In the last 10 years, the rate of siltation of the lagoon system has increased by 500 percent, going from 1 to 5 centimeters per year, warns a specialist
MAZATLAN.- If work is not done immediately on the Laguna del Huizache-Caimanero, it could disappear in approximately 15 years, warned Román Alejandro Canul Turriza, a specialist in Coastal Engineering from UNAM, who works in collaboration with the civil association Conselva, Coasts and Communities in the first Hydrogeomorphological Management Plan for this area.
The lagoon is located in the southeastern part of the Gulf of California, between the Presidio and Baluarte rivers. The northernmost part of the lagoon corresponds to the municipality of Mazatlán and the rest to Rosario, being approximately 17 kilometers from Mazatlán.
According to Canul Turriza, director of the project funded by the Cornell University Coastal Solutions Program, if no action is taken, the lagoon could disappear in 15 years due to a large amount of sediment from the Baluarte river basin.
Among the main threats of this situation are deforestation and mortality of mangroves, the construction, and placement of infrastructure without technical support, and high sediment rates.
Senator Raúl de Jesús Elenes Angulo, researchers, Conselva, and local legislators, as well as members of the fishing community, agreed to join forces to rescue what was once the most productive lagoon ecosystem for shrimp in the Mexican Pacific.
This Hydrogeomorphological Management Plan, headed by the environmental association, proposes restoration actions, reestablishment of hydrological connectivity, preservation of priority sites, and adaptation to sea-level rise; strengthened by a participatory process of governance and construction of agreements between the sectors.
Currently, 85 percent of the land around Huizache Caimanero is cultivated, which implies a 39 percent growth in agriculture compared to 1990. Similarly, there is a 78 percent reduction in mangroves, as well as in around 3 thousand hectares of the lagoon body.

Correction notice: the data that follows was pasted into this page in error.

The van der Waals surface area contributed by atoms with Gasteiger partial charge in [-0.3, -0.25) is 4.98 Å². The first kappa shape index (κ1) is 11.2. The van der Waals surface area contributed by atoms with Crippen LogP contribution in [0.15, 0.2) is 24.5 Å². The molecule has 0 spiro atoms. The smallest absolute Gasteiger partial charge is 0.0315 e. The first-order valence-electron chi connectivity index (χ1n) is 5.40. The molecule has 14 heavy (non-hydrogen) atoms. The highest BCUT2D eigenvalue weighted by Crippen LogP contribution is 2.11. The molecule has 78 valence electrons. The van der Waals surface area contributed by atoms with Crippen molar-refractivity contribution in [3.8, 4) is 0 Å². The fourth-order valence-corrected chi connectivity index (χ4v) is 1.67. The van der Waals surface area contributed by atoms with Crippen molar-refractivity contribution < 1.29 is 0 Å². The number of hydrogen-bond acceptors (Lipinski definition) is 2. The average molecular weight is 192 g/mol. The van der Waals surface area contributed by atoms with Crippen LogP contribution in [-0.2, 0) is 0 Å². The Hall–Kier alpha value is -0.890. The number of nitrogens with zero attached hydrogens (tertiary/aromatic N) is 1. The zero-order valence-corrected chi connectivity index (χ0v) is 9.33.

The Huizache-Caimanero is one of the least economically and socially developed coastal regions of the entity. The fishing resources of this body of water are the main source of animal protein for most of the surrounding towns, mainly shrimp.
Among the 19 fishing production cooperatives, there are almost 2,000 members, which is why it was considered one of the most productive shrimp in the Mexican Pacific.
This lagoon is being fragmented by sediment deposition processes caused by natural and anthropogenic causes. Currently, it consists of two shallow basins with variable water levels that depend on rainfall and river contributions. Its main geomorphological features are a long and narrow sandy barrier called Isla Palmito de la Virgen, and two mouths that are closed but frequently dredged by fishermen or authorities to keep them open.
This lagoon is the habitat of 83 species of fish, and important populations of shorebirds, and is strategically located on the migratory route of wintering birds, as well as an undetermined number of mammals, reptiles, amphibians. It is also a temporary habitat for the penaeid shrimp that inhabit the area and essential habitat for the white shrimp species.
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